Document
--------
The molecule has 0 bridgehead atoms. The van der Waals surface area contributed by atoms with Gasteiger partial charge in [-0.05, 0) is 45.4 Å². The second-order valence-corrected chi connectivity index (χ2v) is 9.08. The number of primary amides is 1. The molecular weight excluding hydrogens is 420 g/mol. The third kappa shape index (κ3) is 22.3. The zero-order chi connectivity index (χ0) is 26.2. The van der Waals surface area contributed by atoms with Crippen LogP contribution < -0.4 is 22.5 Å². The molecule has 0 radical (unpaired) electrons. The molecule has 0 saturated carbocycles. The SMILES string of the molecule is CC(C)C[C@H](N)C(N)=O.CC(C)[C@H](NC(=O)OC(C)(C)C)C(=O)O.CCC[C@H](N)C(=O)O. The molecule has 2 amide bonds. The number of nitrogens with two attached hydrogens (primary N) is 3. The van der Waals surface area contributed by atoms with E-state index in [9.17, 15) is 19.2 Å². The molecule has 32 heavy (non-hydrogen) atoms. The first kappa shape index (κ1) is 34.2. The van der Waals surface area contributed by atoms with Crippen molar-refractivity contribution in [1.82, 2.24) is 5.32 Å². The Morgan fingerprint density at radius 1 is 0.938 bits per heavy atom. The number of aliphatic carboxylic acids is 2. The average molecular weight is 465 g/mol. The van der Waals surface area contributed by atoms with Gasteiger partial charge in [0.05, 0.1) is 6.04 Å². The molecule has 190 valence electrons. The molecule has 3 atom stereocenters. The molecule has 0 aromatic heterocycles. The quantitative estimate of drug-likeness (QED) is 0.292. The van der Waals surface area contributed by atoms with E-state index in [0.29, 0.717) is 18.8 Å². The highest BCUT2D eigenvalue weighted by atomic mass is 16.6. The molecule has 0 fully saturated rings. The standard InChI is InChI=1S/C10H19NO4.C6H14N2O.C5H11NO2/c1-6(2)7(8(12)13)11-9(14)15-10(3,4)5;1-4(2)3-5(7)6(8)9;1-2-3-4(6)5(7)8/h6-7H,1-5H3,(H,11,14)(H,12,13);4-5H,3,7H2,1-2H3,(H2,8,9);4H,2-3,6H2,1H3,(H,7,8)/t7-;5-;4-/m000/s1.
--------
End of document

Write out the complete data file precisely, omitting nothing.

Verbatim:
The molecule has 0 bridgehead atoms. The van der Waals surface area contributed by atoms with Gasteiger partial charge in [-0.05, 0) is 45.4 Å². The second-order valence-corrected chi connectivity index (χ2v) is 9.08. The number of primary amides is 1. The molecular weight excluding hydrogens is 420 g/mol. The third kappa shape index (κ3) is 22.3. The zero-order chi connectivity index (χ0) is 26.2. The van der Waals surface area contributed by atoms with Crippen LogP contribution < -0.4 is 22.5 Å². The molecule has 0 radical (unpaired) electrons. The molecule has 0 saturated carbocycles. The SMILES string of the molecule is CC(C)C[C@H](N)C(N)=O.CC(C)[C@H](NC(=O)OC(C)(C)C)C(=O)O.CCC[C@H](N)C(=O)O. The molecule has 2 amide bonds. The number of nitrogens with two attached hydrogens (primary N) is 3. The van der Waals surface area contributed by atoms with E-state index in [9.17, 15) is 19.2 Å². The molecule has 32 heavy (non-hydrogen) atoms. The first kappa shape index (κ1) is 34.2. The van der Waals surface area contributed by atoms with Crippen molar-refractivity contribution in [1.82, 2.24) is 5.32 Å². The Morgan fingerprint density at radius 1 is 0.938 bits per heavy atom. The number of aliphatic carboxylic acids is 2. The average molecular weight is 465 g/mol. The van der Waals surface area contributed by atoms with Gasteiger partial charge in [0.05, 0.1) is 6.04 Å². The molecule has 190 valence electrons. The molecule has 3 atom stereocenters. The molecule has 0 aromatic heterocycles. The quantitative estimate of drug-likeness (QED) is 0.292. The van der Waals surface area contributed by atoms with E-state index in [0.29, 0.717) is 18.8 Å². The highest BCUT2D eigenvalue weighted by atomic mass is 16.6. The molecule has 0 fully saturated rings. The standard InChI is InChI=1S/C10H19NO4.C6H14N2O.C5H11NO2/c1-6(2)7(8(12)13)11-9(14)15-10(3,4)5;1-4(2)3-5(7)6(8)9;1-2-3-4(6)5(7)8/h6-7H,1-5H3,(H,11,14)(H,12,13);4-5H,3,7H2,1-2H3,(H2,8,9);4H,2-3,6H2,1H3,(H,7,8)/t7-;5-;4-/m000/s1.